Despite its minor flaws, "Chasing Amy" is a film like no other. One that honestly stands alone. We've seen other films about lesbianism, but this is one to use the subject in a mature (though profane) and non-preachy manner. It doesn't take advantage of any of the stereotypes. And I like the surprise at the end where the character, who you least expect, delivers a thoughtful monologue that is the defining moment of the movie.
  • Warning: Spoilers
    I was very disappointed by this film and regret wasting tome by watching it to the end in the vain hope that it would improve.

    Kevin Smith has attempted to make an intelligent, thought provoking romantic comedy.

    What he has achieved is an unrealistic, naive and frankly insulting parody of relationships.

    In a nutshell, boy meets lesbian, falls in love, proclaims his feelings towards her, lesbian then realises she loves him after all and they fall into each other's arms, aaahhh! ('Cos we all know that being gay is a 'choice thing'!) They finally part, but no, not because he's barking up the wrong tree but due to trust and jealousy issues.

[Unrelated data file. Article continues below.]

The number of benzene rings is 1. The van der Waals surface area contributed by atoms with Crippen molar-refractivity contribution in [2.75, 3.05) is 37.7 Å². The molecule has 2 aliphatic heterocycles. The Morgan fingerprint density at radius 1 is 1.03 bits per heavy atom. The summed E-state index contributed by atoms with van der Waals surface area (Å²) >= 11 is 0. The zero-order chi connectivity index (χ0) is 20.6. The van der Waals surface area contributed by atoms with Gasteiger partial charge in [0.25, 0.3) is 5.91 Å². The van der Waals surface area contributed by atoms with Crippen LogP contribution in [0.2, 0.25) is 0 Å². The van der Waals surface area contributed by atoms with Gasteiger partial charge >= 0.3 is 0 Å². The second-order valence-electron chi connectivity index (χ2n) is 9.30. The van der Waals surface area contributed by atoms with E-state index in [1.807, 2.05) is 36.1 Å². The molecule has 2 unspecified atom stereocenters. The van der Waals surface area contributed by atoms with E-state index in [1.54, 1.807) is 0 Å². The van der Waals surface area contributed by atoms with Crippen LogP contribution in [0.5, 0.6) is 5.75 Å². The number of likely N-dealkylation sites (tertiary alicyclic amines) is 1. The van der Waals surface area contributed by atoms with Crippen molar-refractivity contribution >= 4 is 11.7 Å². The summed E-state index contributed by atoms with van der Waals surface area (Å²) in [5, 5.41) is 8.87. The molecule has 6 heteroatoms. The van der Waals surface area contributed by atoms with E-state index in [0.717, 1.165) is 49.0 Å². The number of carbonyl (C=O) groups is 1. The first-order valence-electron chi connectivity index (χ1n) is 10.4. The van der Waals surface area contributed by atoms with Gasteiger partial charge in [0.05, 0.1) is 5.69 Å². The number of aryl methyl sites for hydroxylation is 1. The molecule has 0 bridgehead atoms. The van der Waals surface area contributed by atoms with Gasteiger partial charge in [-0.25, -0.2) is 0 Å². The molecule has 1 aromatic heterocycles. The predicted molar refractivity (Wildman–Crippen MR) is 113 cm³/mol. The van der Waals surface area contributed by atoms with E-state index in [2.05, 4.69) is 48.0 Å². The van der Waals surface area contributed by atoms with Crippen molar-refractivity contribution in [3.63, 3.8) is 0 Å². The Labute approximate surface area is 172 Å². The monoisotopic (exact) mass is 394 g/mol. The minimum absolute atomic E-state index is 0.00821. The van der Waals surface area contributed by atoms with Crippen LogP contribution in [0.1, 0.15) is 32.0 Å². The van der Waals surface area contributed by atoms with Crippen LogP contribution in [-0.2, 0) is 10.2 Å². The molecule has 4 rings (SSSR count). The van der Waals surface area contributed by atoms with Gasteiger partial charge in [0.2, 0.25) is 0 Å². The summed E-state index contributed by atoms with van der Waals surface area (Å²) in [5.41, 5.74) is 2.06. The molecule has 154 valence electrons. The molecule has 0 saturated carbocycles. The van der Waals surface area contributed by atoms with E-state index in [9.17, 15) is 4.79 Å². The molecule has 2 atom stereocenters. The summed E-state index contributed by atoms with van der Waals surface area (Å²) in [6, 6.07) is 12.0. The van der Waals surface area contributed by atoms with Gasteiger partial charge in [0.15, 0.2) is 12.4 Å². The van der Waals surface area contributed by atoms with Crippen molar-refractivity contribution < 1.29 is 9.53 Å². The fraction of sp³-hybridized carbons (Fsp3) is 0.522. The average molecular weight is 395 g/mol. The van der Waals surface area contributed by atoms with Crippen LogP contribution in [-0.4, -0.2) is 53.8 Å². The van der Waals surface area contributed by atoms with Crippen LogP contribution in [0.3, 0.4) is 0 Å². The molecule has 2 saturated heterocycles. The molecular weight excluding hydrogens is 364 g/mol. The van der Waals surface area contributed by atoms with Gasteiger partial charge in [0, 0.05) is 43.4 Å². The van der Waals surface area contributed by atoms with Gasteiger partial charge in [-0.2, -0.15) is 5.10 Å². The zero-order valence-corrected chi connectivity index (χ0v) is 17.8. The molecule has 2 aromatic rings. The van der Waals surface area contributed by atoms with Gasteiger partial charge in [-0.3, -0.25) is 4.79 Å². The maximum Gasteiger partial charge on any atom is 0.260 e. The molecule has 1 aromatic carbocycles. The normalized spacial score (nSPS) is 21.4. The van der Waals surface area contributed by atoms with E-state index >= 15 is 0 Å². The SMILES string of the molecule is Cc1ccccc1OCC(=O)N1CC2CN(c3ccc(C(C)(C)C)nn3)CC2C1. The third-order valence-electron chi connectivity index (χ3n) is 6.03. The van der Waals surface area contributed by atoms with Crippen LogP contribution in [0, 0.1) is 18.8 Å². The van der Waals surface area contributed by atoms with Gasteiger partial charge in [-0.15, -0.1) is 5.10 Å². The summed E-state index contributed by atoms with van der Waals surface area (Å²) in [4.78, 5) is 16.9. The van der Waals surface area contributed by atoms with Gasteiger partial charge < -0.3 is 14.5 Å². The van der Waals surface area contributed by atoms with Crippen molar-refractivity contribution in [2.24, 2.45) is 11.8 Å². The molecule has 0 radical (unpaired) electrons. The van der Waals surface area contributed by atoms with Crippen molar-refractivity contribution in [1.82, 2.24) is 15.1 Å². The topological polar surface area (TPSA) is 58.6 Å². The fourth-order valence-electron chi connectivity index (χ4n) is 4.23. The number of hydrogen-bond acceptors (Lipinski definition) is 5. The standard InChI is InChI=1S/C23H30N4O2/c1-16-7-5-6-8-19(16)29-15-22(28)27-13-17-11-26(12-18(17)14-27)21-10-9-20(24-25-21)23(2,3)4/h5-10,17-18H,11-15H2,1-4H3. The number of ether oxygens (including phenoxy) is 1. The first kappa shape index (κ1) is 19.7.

The film is frankly just a male ego fantasy which merely serves to insult the gay community and reinforce the ignorance, prejudice and misapprehensions that those foolish enough to actually see this as plausible have.

    It's comedy value is very poor, peppered with Kevin Smith's trademark schoolboy level psychology and monotonous pseudo-intellectual conversations. The acting is reminiscent of an amateur dramatic society play with Ben Affleck as wooden as ever playing....well Ben Affleck.